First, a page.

Book recommendations if you love Poldark

Eleanor Tomlinson and Aiden Turner star as Demelza and Poldark. Photo: BBC

 

It's been five years since Poldark first galloped across the Cornish coastline and into our hearts in the BBC drama based on Winston Graham’s novels. We’ve rejoiced as he restored his family fortunes, cheered as he challenged the establishment, sighed as he got the girl, lost the girl and found another girl (without really getting over the first one) and shrugged at the Scything Association’s complaint that Aiden Turner was doing it wrong in that iconic scene, because he just looked so good doing it!


Now the final series is upon us, all we can do is echo the words of faithful servant Prudy and say: ‘t’int right, t’int fair, t’int proper’! Actually - that’s not all we can do. There’s plenty of great books that will allow you to linger a little longer in Poldark’s world of swashbuckling action, family melodrama, death, love and all the good stuff. Here are five of our favourites.

 

Gentleman Jack by Sally Wainwright, Anne Choma (2019)

Screenwriter Sally Wainwright recently adapted Anne Lister’s diaries for the BBC in the historical drama Gentleman Jack, the moniker given to her by locals alluding to her ‘masculine appearance’. Lister was born in Halifax in 1793 and led an extraordinary life which she chronicled largely in secret code. Similar to Poldark, Lister was determined to restore her family’s ancestral home. She also opened her own mine, travelled the world, dressed mostly in black and was a hit with the ladies. What more could you ask for? 

The Confessions of Fanny Langton by Sara Collins (2018)

Series five of Poldark will see our hero challenge the establishment once more as he looks to abolish the slave-trade alongside his old friend Ned Despard and his wife Kitty, who was formerly enslaved. In episode one, Kitty makes an impassioned speech to a gathering in a London tavern calling for freedom and equality - all themes which are echoed in Sara Collins’ debut, The Confessions of Franny Langton. In this gothic historic novel the protagonist is standing trial for murder and tells her story from her beginnings on a Jamaican plantation to her life as a servant in a grand London house. It is a haunting tale of love, freedom and the fight to be heard.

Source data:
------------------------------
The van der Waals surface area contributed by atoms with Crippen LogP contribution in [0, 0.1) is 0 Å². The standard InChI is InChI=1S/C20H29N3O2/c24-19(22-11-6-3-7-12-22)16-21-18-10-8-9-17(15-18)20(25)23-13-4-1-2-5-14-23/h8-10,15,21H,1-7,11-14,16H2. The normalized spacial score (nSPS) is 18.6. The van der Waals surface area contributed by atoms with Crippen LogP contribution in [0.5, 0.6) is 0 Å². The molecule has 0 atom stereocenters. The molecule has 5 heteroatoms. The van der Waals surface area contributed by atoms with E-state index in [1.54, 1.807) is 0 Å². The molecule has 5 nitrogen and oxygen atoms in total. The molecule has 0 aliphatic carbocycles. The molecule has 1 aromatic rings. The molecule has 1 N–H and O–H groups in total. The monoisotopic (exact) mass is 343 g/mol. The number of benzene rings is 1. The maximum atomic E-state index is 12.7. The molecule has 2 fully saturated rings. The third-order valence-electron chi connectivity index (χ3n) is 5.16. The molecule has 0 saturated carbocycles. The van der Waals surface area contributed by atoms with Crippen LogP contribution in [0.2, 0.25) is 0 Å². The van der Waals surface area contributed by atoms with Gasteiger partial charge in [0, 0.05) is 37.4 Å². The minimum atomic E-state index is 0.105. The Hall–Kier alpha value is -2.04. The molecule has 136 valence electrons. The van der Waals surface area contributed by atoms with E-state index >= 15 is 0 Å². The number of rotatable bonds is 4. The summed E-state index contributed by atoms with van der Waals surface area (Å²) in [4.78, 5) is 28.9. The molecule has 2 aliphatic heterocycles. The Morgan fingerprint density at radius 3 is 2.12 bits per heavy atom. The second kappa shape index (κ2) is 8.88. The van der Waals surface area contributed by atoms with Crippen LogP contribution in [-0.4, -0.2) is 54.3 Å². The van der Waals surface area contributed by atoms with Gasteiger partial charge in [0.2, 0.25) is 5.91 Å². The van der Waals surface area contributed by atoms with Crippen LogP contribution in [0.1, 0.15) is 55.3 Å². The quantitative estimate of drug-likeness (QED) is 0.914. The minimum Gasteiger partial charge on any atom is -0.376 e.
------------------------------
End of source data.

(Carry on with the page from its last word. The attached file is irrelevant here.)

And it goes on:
Moll Flanders by Daniel Defoe (1722)

Steamier than all of Poldark's steamiest scenes put together, Moll Flanders is almost as shocking to read today as it would have been in 1722. Born in Newgate Prison, Flanders navigates a life of prostitution, crime and five marriages (plus countless children) on her way to considerable notoriety. A timeless work of satire, it’s also a rollicking adventure that’ll take you from the underworlds of 18th-century London to the distant lands of Virginia where Moll once again finds herself incarcerated at His Majesty’s pleasure. And you’ll be rooting for her all the way.

 

Persuasion by Jane Austen (1817)

Eight years have passed since Anne Elliot broke off her engagement from the man she loved under pressure from her family. Her feelings are reignited when he returns to her social circle, but Captain Wentworth has his eyes on someone else. You can easily imagine Poldark’s first love Elizabeth and the protagonist of Austen’s final novel talking into the early morning - probably over a gin or two - swapping tales of woe about waving their true love off to sea, breaking their engagements and living with regret. But will Anne get a second chance? You’ll have to read it to find out.

The Forsyte Saga by John Galsworthy (1906)

You may wonder what a novel about upper-middle-class English mores set in 1880’s London has to do with Poldark’s swashbuckling adventures in Regency Cornwall, but stay with us. Galsworthy’s sweeping saga chronicles the fortunes and downfalls of the wealthy Forsyte family as they live through dramatic social change, from the straight-laced Victorian era to the roaring 20s. As with Winton’s Poldark series, you’ll follow successive generations as they grapple with marriage, births and deaths. By the end of the three-volume epic, you’ll feel part of the family.

Related articles